I’ve often thought it would be interesting to find out how many of today’s top sports stars put their success down to the involvement of one or both parents. And that wouldn’t just apply to our sport, but across all sports. The likes of Lewis Hamilton, Andy Murray and David Beckham have all attributed their winning ways to parental backing.
Sometimes the older generation is involved in a star’s formative years, then cut adrift when it’s thought they’re no longer needed. Others remain in the thick of things. Andy Murray has famously had different coaches, but his mother Judy has hardly missed a match throughout his career.
There are many instances of parents nurturing showjumping riders’ careers. David Broome’s father, Fred, would be a classic example, as would John and Michael Whitaker’s parents. And when it comes down to loyalty and steadfastness, no parent could have been more supportive than Helen Tredwell’s father Alan, who sadly passed away recently.
Alan, an all-round horseman who also loved his hunting and National Hunt racing, was always by Helen’s side as she carved out a career to become one of the best riders on our national circuit.
She’s a prolific winner, but if Helen’s CV lacks one thing, it’s a top international horse. However, in Philip Tuckwell’s Galtur, a very scopey grey nine-year-old they’ve steadily produced, it looks like he could be the one to give her those richly deserved honours.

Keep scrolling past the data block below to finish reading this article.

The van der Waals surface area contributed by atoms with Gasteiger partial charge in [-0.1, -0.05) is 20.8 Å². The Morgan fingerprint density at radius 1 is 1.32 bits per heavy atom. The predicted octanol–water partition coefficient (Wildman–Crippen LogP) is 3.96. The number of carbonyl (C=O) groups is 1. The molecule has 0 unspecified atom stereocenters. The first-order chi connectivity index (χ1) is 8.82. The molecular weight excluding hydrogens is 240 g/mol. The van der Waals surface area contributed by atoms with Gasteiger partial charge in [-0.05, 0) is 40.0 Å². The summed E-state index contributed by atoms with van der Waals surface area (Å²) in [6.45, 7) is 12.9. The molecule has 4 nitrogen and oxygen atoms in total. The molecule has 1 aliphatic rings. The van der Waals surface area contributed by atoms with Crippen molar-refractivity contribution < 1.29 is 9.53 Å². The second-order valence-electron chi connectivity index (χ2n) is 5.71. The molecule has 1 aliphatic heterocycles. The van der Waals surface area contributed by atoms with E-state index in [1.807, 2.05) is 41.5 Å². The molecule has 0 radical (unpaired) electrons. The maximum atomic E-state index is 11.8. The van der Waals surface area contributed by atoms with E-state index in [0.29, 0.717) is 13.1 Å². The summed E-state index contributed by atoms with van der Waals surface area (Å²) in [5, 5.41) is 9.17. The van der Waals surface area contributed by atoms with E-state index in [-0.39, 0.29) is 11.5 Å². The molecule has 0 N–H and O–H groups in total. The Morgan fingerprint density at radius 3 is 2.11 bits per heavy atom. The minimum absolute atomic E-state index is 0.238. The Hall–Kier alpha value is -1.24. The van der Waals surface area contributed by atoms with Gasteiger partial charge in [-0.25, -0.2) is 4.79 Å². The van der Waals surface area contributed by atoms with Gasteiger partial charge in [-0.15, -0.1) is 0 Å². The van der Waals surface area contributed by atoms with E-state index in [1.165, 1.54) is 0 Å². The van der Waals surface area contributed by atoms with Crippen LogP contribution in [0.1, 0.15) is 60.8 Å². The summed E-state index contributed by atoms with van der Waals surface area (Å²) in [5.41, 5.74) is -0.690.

Alan often talked about Galtur and I’m sure he would have loved to have seen the horse on a world-class stage. And if that day arrives, as I hope for Helen it will, then I’m sure that even if he isn’t there in body, her father most certainly will be in soul.
‘We’ve failed to deliver’
It’s several years since I first argued that the Nations Cup format, with its discard scores, was outdated. It’s now even more so as modern sporting crowds increasingly demand quick-fire entertainment.
And never has that been done better than at last month’s Global Champions Prague Playoffs. With over 10,000 spectators, multi-millions in prize money, three to a team and every score counting, it was exciting throughout.
Add to that excellent TV commentary by James Fisher and Frederik de Backer, who often cut back to the collecting ring to hear riders’ opinions, and the lead changing several times, it made for top-class entertainment.
Of course, riders don’t like a three-per-team system that puts enormous pressure on them. You could see mistakes being made by top pros because of it. Nevertheless, I think it’s something that should be adopted, in part at least, by first-division Nations Cups.
It’s probably best to keep four riders per team with a discard score for first rounds, otherwise it would be difficult for team managers to introduce young riders or rookies. But second rounds should be about three riders, pressure, uncertainty and theatre.
Take our own Nations Cup at Hickstead. It’s 10 years since the team of Michael Whitaker, William Funnell, Peter Charles and Tina Fletcher won it for Britain — and they did so in front of a packed and enthusiastic crowd.
But the audience has fallen away since because we’ve failed to deliver. In fact, in the last two years, when it became clear we had no chance of winning, very few were left watching. At least with three to a team, and an all-to-play-for format, spectators would wait to see the very last competitor jump.
If this idea is ever to come to fruition, the public should be asked how much they’d enjoyed it. The golden rule is don’t ask the riders — you might as well ask a turkey if it’s looking forward to Christmas!
Ref Horse & Hound; 12 December 2019